US6426627B2 (en) * 1999-12-16 2002-07-30 Hitachi, Ltd. Vacuum switch including vacuum-measurement devices, switchgear using the vacuum switch, and operation method thereof
US20050258342A1 (en) * 2004-05-18 2005-11-24 John Egermeier Method and apparatus for the detection of high pressure conditions in a vacuum switching device
US20060196274A1 (en) * 2004-05-18 2006-09-07 John Egermeier Method and apparatus for the detection of high pressure conditions in a vacuum-type electrical device
US20060278010A1 (en) * 2004-05-18 2006-12-14 Montesclaros Mary G Method and apparatus for the detection of high pressure conditions in a vacuum-type electrical device
US20070089521A1 (en) * 2005-09-30 2007-04-26 Mosely Roderick C Method and apparatus for the sonic detection of high pressure conditions in a vacuum switching device
US20090173160A1 (en) * 2004-05-18 2009-07-09 Mosely Roderick C Method and apparatus for the detection of high pressure conditions in a vacuum-type electrical device
DE102011107260A1 (en) * 2011-07-06 2013-01-10 Comde Computer Meßtechnik Design und Entwicklungs GmbH Power switch unit e.g. switching pole, for use in vacuum switch to switch electrical current in e.g. high voltage application, has control elements connected with chamber, where sections of elements are displaced during change of pressure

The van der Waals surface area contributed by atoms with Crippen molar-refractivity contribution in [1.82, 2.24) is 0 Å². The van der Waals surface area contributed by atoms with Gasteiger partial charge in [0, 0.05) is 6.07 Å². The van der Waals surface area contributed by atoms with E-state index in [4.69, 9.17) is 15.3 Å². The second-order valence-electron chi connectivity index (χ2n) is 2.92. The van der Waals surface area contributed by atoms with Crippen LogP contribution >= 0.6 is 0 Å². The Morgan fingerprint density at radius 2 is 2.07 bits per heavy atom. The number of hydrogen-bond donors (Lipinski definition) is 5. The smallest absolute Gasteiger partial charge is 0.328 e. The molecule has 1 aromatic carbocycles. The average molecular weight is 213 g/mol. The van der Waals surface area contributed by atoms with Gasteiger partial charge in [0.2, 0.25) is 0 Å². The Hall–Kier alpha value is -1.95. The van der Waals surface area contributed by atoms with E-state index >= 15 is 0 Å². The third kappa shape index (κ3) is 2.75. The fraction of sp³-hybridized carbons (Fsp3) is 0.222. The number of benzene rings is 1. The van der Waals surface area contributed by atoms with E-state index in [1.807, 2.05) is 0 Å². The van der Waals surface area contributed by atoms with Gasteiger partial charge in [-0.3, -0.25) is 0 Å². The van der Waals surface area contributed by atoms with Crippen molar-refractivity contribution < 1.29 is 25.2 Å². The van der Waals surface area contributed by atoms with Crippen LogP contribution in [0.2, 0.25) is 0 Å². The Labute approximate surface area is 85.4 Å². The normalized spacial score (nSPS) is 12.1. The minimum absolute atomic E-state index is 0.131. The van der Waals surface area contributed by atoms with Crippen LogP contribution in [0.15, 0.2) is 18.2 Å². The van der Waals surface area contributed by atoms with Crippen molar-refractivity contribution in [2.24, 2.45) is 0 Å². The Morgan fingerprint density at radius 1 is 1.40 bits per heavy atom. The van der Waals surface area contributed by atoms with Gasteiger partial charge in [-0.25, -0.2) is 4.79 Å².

US9335378B2 (en) * 2011-12-13 2016-05-10 Finley Lee Ledbetter Flexible magnetic field coil for measuring ionic quantity
US9759773B2 (en) 2011-12-13 2017-09-12 Finley Lee Ledbetter System and method to predict a usable life of a vacuum interrupter in the field
EP3244433A1 (en) 2016-05-10 2017-11-15 ABB Schweiz AG Vacuum interrupter with means for determining the residual gas pressure and method of determining the same
US9870885B2 (en) 2014-05-12 2018-01-16 Cooper Technologies Company Vacuum loss detection

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US4351992A (en) * 1979-11-05 1982-09-28 General Electric Company High-potential testing of vacuum-type circuit interrupters
US4402224A (en) * 1980-03-24 1983-09-06 Kabushiki Kaisha Meidensha Pressure responsive monitoring device for vacuum circuit interrupters
US4398187A (en) * 1980-05-27 1983-08-09 Kabushiki Kaisha Meidensha Pressure monitoring system for a vacuum circuit interrupter
US4510441A (en) * 1981-06-12 1985-04-09 Kabushiki Kaishi Meidensha Electric field detector
EP0168340A1 (en) * 1984-06-28 1986-01-15 Siemens Aktiengesellschaft Vacuum interrupter with a vacuum monitoring means
WO1986000463A1 (en) * 1984-06-28 1986-01-16 Siemens Aktiengesellschaft Vacuum switch with vacuum control device
US4616215A (en) * 1984-07-31 1986-10-07 Maddalena's, Inc. Vacuum monitoring and signaling apparatus
DE4438591A1 (en) * 1994-10-28 1996-05-02 Kloeckner Moeller Gmbh Interference arcing protection system for power distribution switchgear
US5739419A (en) * 1995-08-10 1998-04-14 Siemens Aktiengesellschaft Apparatus for monitoring the vacuum of a vacuum switch
US6153846A (en) * 1998-03-19 2000-11-28 Hitachi, Ltd. Vacuum insulated switching apparatus
EP1091377A2 (en) * 1999-10-07 2001-04-11 Hitachi, Ltd. Vacuum exhaust element of vacuum switch
US6495786B1 (en) * 1999-10-07 2002-12-17 Hitachi, Ltd. Vacuum exhaust element of vacuum switch